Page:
[I'm not sure where this came from for such a beautiful topic as "wedding" from Sunday Scribblings this week. But it came to me today as I was running from soccer to dance and back again. I came old to this motherhood gig. I'm pretty sure I'll miss out on a lot of my kids' lives. So, tissue in hand, I offer you this.]
He is old enough to have long let go of any resentment for being usurped as the only son. Although he has a couple of buddies from college with whom he's remained close, he really didn't have to spend any time deciding who his best man would be. When he told his "little" brother he was going to pop the question, his brother's reaction was one of genuine love and encouragement and excitement. Of course he'd take on the task. With gusto, like he takes on everything.
Since he was marrying one of his sister's best friends, no discussion was needed when it came to Amy having his sister as a bridesmaid. Even if the groom had been someone else, his sister would be in the wedding party. He and his sister had grown closer over the years, particularly over the last two that he and Amy had been dating. Their relationship had evolved from middle school and high school years in different orbits. Now, they were just two friends, albeit brother and sister.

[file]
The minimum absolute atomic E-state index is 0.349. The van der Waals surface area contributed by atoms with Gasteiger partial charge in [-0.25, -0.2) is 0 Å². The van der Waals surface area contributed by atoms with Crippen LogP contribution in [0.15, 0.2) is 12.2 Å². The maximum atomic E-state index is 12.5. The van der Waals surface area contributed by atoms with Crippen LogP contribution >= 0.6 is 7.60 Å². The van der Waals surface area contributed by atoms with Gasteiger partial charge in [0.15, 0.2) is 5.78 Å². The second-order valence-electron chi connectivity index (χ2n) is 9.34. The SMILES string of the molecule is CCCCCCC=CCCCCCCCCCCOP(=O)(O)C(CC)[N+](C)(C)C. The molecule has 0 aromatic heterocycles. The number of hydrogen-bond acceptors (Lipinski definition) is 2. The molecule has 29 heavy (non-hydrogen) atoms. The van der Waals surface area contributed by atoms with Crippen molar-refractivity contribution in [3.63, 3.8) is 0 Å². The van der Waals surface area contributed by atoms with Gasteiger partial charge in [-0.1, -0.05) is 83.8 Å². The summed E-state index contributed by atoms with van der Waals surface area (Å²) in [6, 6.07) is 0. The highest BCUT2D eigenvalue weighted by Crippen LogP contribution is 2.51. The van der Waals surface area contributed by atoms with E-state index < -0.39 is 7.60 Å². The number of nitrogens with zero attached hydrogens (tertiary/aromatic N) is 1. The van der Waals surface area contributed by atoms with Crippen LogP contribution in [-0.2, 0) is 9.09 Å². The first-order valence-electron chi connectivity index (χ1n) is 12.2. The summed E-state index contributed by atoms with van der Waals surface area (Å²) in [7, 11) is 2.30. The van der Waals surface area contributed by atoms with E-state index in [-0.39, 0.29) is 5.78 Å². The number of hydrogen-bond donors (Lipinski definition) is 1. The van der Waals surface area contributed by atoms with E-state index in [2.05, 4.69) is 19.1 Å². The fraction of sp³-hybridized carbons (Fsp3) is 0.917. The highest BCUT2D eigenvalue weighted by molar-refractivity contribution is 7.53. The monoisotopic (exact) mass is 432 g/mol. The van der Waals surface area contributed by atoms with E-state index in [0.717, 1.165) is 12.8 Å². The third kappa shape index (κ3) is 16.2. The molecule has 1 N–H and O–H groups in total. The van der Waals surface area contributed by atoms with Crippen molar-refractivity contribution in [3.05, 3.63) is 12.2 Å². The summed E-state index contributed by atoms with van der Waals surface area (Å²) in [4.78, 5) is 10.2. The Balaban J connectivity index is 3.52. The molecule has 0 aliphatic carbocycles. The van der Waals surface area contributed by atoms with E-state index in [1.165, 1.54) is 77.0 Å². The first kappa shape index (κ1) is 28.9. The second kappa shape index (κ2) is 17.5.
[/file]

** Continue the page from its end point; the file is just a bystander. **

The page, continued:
Before the rehearsal dinner, the three siblings took their dad on an outing of their own, driving to their hometown to see the home they grew up in, the high school they all attended, their childhood church (and one his sister still attended...religiously) and, of course, their mother's grave. She'd been dead more than five years. He took some small comfort in knowing that she had at least known Amy, that he was marrying someone his mother had known. The fact that she had died a few years before he and Amy had started dating was something he chose to gloss over.
The wedding went off without a hitch, of course, not that he'd had much to do with it. Really, weddings fall under the bride-to-be's domain, so he just pretty much performed as he was told. He thought of his mother when he had that thought. She'd have expected nothing less.
Seeing his sister melancholy amid all the festivities, he approached her to ease her thoughts. He knew what she thinking, what they were all thinking. Someone was missing. Someone would always be missing. "But she'll always be here," he told his sister, touching her on her head. And, then, pointing to her heart, "And she'll always be here."